2 yrs later same request. Please bring back the free student license

Back in 2019 I made this same plea. The thread had 9.3k views 97 replies and 420 likes.
I started using and teaching SketchUp 15 years ago. It was a perfect, entry-level tool for my undergraduates who had never used CAD tools before. But when Trimble stopped the educational license access to Pro I stopped teaching it. I teach at a small state school where the vast majority of our students are first-gen and low income. Our budgets get cut every year, we’re trying to keep the lights on. The $55 student license and roughly $1.5k a year lab license might seem very small to your CFO, but students using food banks can’t afford it and won’t pay it when EVERY other CAD company in the world from the mega-giants to little European start ups offers a free educational license. My dean won’t let me buy SketchUp when he knows that I can use Autodesk and Vectorworks for free. Your salespeople have repeatedly dismissed me saying, “well, as soon as they graduate, they’ll pay thousands for those” (as recently as yesterday) except that’s what they will have been trained on because I can’t teach them your software because you insist on $55 licenses. This is such a short-sighted policy. Every year that goes by is another graduating class that has never used SketchUp. I’m in touch with colleagues all over the nation and many have given up on SketchUp for the same reason. Higher-ed is under attack and students are crushed under every increasing debt. Please let us introduce new designers and artists to your tool. Please reconsider your academic license. And everyone else, please don’t reply telling me that $55 is cheap, and Autodesk can afford it, and they’ll pay more when they graduate, and all the other posts last time. I’m not worried about the students who know they will be designers, they will do and pay what it takes. They are happy to tackle the much steeper learning curve of Blender and Vectorworks. Its the low-income students who don’t know they can be designers who used to get their hands on SU17 and realized they could be creators and artists that I’m losing. The hardcore kids ignore SU and move on to the big tools. The shy and underprivileged kids can’t afford $55 for something they “might” use. That’s who I’m asking you to consider.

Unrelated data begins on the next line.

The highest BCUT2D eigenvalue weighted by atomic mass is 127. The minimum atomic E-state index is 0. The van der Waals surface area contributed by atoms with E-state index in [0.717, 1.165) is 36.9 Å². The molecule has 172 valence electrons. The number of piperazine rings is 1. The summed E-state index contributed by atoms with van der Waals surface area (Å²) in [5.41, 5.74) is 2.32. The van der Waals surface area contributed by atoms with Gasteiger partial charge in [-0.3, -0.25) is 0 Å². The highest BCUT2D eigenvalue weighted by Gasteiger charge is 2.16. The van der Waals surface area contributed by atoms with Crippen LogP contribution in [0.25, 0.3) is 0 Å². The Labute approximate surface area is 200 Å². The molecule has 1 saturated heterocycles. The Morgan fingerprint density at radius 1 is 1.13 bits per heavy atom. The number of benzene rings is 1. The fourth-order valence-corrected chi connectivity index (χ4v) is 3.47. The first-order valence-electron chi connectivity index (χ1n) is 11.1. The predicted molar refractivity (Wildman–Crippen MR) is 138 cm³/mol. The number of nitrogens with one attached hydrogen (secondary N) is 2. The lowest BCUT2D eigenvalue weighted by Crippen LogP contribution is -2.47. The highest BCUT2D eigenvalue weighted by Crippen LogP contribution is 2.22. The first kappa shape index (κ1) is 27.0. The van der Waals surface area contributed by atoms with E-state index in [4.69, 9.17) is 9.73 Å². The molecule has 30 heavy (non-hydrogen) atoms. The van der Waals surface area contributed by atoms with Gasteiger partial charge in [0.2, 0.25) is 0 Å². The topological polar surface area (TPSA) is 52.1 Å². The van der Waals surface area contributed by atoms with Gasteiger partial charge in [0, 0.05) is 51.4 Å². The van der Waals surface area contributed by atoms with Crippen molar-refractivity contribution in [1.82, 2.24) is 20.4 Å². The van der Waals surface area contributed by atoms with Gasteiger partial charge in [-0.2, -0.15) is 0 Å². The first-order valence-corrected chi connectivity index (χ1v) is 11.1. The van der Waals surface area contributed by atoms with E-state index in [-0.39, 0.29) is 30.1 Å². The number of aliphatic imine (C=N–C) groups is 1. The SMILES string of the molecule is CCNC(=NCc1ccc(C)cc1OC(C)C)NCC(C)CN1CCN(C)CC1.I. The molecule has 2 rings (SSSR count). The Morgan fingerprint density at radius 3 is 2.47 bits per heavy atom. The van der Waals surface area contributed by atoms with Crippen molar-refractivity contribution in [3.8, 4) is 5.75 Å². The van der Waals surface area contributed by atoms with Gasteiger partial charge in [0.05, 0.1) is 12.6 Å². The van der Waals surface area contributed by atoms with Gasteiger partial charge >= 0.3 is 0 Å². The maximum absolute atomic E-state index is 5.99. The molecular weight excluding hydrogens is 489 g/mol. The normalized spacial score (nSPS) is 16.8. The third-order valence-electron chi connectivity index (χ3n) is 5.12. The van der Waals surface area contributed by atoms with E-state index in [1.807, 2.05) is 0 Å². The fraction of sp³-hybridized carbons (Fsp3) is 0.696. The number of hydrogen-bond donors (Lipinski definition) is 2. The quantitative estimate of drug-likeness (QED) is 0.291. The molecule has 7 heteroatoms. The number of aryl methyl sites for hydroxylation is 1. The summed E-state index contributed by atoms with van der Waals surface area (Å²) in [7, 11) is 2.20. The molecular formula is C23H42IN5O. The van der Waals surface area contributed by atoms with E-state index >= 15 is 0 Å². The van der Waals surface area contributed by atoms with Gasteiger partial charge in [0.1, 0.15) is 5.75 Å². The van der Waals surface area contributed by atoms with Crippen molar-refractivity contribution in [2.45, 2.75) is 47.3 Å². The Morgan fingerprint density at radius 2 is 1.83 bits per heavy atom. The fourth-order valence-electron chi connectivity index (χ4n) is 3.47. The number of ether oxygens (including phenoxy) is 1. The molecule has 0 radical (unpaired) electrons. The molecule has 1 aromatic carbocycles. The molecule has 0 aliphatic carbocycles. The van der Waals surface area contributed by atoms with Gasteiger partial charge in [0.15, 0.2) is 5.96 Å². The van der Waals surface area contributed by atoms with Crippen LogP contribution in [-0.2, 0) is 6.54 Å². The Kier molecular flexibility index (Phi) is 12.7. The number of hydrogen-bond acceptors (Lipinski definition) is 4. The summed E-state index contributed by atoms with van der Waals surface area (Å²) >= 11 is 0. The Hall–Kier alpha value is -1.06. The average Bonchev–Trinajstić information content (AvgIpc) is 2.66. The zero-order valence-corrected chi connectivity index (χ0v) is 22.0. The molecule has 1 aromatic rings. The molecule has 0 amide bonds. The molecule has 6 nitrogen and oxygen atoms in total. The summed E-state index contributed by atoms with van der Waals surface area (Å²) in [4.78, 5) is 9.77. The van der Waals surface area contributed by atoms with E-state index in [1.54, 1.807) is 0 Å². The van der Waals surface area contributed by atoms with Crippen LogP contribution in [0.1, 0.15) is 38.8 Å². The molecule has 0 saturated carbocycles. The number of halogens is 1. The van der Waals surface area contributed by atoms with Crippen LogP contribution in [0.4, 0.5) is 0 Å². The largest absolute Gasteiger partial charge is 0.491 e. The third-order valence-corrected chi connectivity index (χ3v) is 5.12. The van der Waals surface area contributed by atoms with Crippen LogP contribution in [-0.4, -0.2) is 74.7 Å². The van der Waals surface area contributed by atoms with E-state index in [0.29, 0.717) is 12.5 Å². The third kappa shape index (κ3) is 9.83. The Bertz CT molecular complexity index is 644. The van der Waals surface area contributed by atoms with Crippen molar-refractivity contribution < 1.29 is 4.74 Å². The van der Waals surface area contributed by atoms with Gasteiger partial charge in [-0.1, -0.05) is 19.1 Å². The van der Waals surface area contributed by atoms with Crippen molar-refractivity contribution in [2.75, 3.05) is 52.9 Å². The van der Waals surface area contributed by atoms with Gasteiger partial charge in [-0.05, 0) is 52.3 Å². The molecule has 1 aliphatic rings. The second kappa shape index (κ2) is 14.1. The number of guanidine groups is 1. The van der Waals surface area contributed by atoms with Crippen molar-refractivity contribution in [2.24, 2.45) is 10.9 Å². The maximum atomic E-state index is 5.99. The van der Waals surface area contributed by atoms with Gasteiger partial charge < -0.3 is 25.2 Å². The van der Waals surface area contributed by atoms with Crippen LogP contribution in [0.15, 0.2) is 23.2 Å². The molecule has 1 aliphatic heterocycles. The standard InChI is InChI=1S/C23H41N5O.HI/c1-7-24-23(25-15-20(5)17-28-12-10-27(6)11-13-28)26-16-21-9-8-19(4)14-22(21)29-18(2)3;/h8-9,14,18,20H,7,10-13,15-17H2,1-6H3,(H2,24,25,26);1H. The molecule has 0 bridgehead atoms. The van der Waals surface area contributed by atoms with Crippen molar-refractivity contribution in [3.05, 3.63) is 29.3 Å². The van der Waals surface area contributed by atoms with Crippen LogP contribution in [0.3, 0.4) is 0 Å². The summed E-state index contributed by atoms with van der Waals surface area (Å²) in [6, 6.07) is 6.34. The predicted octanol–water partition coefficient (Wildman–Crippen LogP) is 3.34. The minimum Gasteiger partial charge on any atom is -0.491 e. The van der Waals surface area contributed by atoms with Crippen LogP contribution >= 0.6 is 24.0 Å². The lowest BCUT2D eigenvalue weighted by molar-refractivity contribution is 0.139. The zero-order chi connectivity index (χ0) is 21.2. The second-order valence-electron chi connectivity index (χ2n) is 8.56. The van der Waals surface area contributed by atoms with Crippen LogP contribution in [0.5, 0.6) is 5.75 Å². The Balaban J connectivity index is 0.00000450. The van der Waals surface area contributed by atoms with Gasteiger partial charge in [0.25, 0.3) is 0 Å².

As an entry level learning tool the totally free web version is available.
It is an extremely capable tool that should be enough to get people to understand the 3d design principles.
The fact it doesn’t currently support plugins and extensions shouldn’t be an issue at the early stages.
I personally believe you should learn how to work without extensions first so you understand what it is you are automating with a plugin.


It doesn’t have Layout. If I just wanted them to play around in 3d they could use Tinker CAD or a dozen other toy-tools. They need to be able to export their work off the screen into a measured drawing format.
The dial pallets are also very confusing to beginners as are all the pop ups saying “Cool! Looks like you should upgrade!”